After Bazzel’s speech, the applause was long. The next several minutes were devoted to the giving out of awards, with last year’s winners introducing this year’s, with the exception of the first award announced, which is not given every year. 

Chamber board president Bradley awarded the Lifetime Achievement Award to the late Roy Turner, principal at Beryl Henry, much of whose family was present and invited to the front of the room. Hope Bobcats coach Phil Turner, a cousin of Roy’s, accepted the award, saying Roy had been the pillar of the Turner family. Hope Superintendent Jonathan Crossley announced Roy would be inducted into the Hope School District’s Educators’ Hall of Fame this fall.

The Citizen of the Year for 2022, Jesse Henry awarded the 2023 Award to Sharon Caldwell, owner of Tailgaters Burger Company. Henry praised Caldwell as embodying servant leadership, making herself available in multiple ways to help her community and mentoring her younger employees.

Educator of the Year for 2023 was awarded to Karen Townsend, who has served as teacher for 32 years. Currently, she is a Special Education teacher at Yerger Middle School and serves on multiple committees to make sure the school provides the best education possible.  Last year’s award winner, Jackie Phillips Brady, presented the award.

Lance & Associates Real Estate was named 2023 Business of the Year. Bren Yocom, General Manager of SWARK.Today, last year’s winner, called Lance & Associates Real Estate matchmakers in that they match the perfect home to prospective buyers.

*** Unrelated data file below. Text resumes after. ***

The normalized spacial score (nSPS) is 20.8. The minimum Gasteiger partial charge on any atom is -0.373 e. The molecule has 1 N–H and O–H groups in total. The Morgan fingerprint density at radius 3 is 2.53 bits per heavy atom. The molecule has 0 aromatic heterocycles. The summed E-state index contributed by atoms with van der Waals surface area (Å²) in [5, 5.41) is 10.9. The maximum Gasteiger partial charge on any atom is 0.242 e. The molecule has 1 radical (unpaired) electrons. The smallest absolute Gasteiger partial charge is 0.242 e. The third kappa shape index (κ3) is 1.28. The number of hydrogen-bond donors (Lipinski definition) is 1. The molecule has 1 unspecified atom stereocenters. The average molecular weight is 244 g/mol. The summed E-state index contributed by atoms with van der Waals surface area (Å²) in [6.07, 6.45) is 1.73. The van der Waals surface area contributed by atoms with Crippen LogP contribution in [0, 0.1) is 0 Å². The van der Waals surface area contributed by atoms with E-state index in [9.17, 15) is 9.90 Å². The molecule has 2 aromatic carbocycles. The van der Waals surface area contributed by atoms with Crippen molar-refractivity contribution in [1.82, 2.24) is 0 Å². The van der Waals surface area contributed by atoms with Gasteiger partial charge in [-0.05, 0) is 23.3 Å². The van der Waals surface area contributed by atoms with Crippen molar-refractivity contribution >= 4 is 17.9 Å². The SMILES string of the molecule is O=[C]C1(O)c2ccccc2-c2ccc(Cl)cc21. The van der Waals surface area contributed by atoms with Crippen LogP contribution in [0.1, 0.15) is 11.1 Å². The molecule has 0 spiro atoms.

The Junior Auxiliary of Hope, winner of the 2022 Nonprofit of the Year awarded this year’s award to Hope ConneXion, described as a “volunteer-led organization that provides a hand-up and not a hand-out.” Among its functions is a facility for the homeless open 24 hours a day, a safe-space for teens, help for ex-inmates and those struggling with addictions.

The Young Leadership Award for 2023 went to Hope High School senior and UAHT student Anthony Hall, who was cited by Mikki Curtis on behalf of Huck Plyler (Huck was unable to attend last night but chose his Mikki Curtis to present this year’s award) as “a leader among his peers in every capacity.” Baseball, football, tennis, quiz bowl, Upward Bound, the National Honor Society and Phi Beta Kappa are among his extracurricular activities.  He works at Pafford Medical services, too.  “He will graduate with not only a high school diploma, but also a certificate of proficiency and coding from here at UAHT and an associate of arts degree,” Curtis said.

With the awards given, there was but two tasks left, to reveal the logo and tagline for the next Watermelon Festival and reveal the headliner for Hope Watermelon Festival’s August 12 concert. On the three video screens in the banquet room a video was shown revealing the new logo with tagline “A Seed-spittin’ good time.” Then the video announced the entertainment would be none other than Southern rock pioneers, the Marshall Tucker Band, a multi-platinum album selling outfit originating in Spartanburg, South Carolina and putting out hits like “Can’t You See,” “Fire on the Mountain,” “Ramblin’,” and “Heard It in a Love Song.”

The banquet closed with a second performance by Arnetta Bradford and Bitsy Carter, of time of “Oceans (Where Feet May Fail)” made famous by Hillsong United.

Dr. Roy Turner, the late Principal of Beryl Henry Elementary, won a posthumous Lifetime Achievement Award. His cousin and Hope Bobcats football coach Phil Turner speaks in acceptance of the award.